The lack of access to education limits girls’ possibilities for future participation in society as adults, especially in terms of labor market participation and political participation. It also can limit their own sense of themselves as being able to exercise personal agency, especially within societies where having a formal education confers power and prestige within the community.
We also have to think about the content of the education that girls receive, and whether it is equitable, as well as the gendered experiences that girls have in schools, including sanitary conditions and safety.
In this year’s collection, we are happy to see women innovators, innovations that educate both boys and girls about women’s reproductive health, and innovations that work on girls’ educational access and persistence. They do this by shifting the mindsets of parents and centring the lives and stories of girls.
Centering the stories of girls is essential to work in girls' education. Girl Rising started with the original Girl Rising film which featured powerful stories of courageous girls who confronted significant obstacles in their independence, including poverty, child marriage, gender-based violence, domestic slavery, trafficking and tradition. These inspiring stories of resilience are used in the classroom to challenge students to think beyond their borders, value their education, think critically, and believe in their abilities to create change in their lives, their communities and the world. They provide free curriculum and resources, such as a Family Guide, and partner with schools and community organizations to promote empathy among young people and inspire them to be global citizens and local change-makers.
HundrED Head of Research, Crystal Green, shares how she has seen progress in advancing girls' education through innovation throughout the years:
In the Years leading up to the pandemic, we had made great strides globally in increasing girls' access to education. The pandemic sent almost all kids home and a lot of kids, especially girls, haven't returned. Part of the issue is that the quality of the education the girls were receiving wasn't necessarily sufficient for parents to be convinced that the short-term economic losses or household burdens that especially mothers that have to bear when they send their girls to school is worth it, particularly if it’s for an education which is at best not of high-quality, and at worst is actually dangerous for the girls.
Many of these innovations in the Global Collection are focusing their work exactly at that point of urgency and need for improving the quality of education to which girls have access.
These are not the kinds of changes that are seen in a day or in a week or sometimes even in the year. They are the kinds of changes that are seen in the consistent and sustained support of girls and young women so that as circumstances change in the community or within their own life, it remains possible to continue their education.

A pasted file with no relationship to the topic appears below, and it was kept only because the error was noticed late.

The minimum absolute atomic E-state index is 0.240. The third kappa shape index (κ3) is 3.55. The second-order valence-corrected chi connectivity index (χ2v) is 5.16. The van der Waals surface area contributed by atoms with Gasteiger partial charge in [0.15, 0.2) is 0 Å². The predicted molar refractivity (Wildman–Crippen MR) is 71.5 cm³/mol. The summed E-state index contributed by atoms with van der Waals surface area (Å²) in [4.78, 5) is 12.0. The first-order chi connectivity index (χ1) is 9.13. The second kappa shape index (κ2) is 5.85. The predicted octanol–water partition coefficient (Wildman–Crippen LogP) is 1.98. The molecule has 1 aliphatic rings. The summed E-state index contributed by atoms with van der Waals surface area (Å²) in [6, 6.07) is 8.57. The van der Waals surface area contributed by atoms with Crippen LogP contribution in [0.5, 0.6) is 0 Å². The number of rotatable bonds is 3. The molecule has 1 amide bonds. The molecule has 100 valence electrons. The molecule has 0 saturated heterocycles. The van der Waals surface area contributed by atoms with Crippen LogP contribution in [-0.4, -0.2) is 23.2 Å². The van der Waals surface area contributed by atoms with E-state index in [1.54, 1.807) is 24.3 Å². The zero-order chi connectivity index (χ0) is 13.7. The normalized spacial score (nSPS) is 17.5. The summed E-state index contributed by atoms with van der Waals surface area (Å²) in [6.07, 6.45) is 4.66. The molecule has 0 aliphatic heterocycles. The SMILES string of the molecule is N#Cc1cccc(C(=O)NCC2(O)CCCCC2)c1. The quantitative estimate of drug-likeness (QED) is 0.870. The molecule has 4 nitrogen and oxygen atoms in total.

One of the areas where I’ve seen progress is in the awareness that issues of girls' health need to be considered more seriously as having an impact on girls' educational outcomes. This is true for the kinds of facilities and infrastructure that is in place to help girls, but also in the content that is taught. PadHer is a perfect example of progress at the intersection of girls’ health and education. They work to de-stigmatize periods and educate girls by using comic books to tell the story of a 12-year old African schoolgirl who got her first period. They also recognise that girls’ issues, for example menstruation, are something that are not just for girls to learn about, but for all kids to learn about. And that carries forward for how we understand other social issues as well; men have a role in promoting women’s rights, cis-gendered people have a role in promoting trans rights and so on.
Here are five innovations working in girls education:
Educate Girls - not-for-profit organization that helps to identify, enrol, and retain out-of-school girls
Girl Rising - global non-profit using storytelling to raise awareness and ignite action so that girls everywhere are valued and educated
PadHer - educates and mentors young African schoolgirls from underserved communities on periods and puberty using comic books
SHOFCO Girls' Leadership Academies- provides free education for girls in Kenya’s urban slums with a curriculum that enables young girls to reach their full potential
Siyani Sahelian/wise friends: 2nd chance program for out of school adolescent girls in Pakistan - offers flexible catch up education options for vulnerable and disadvantaged adolescent girls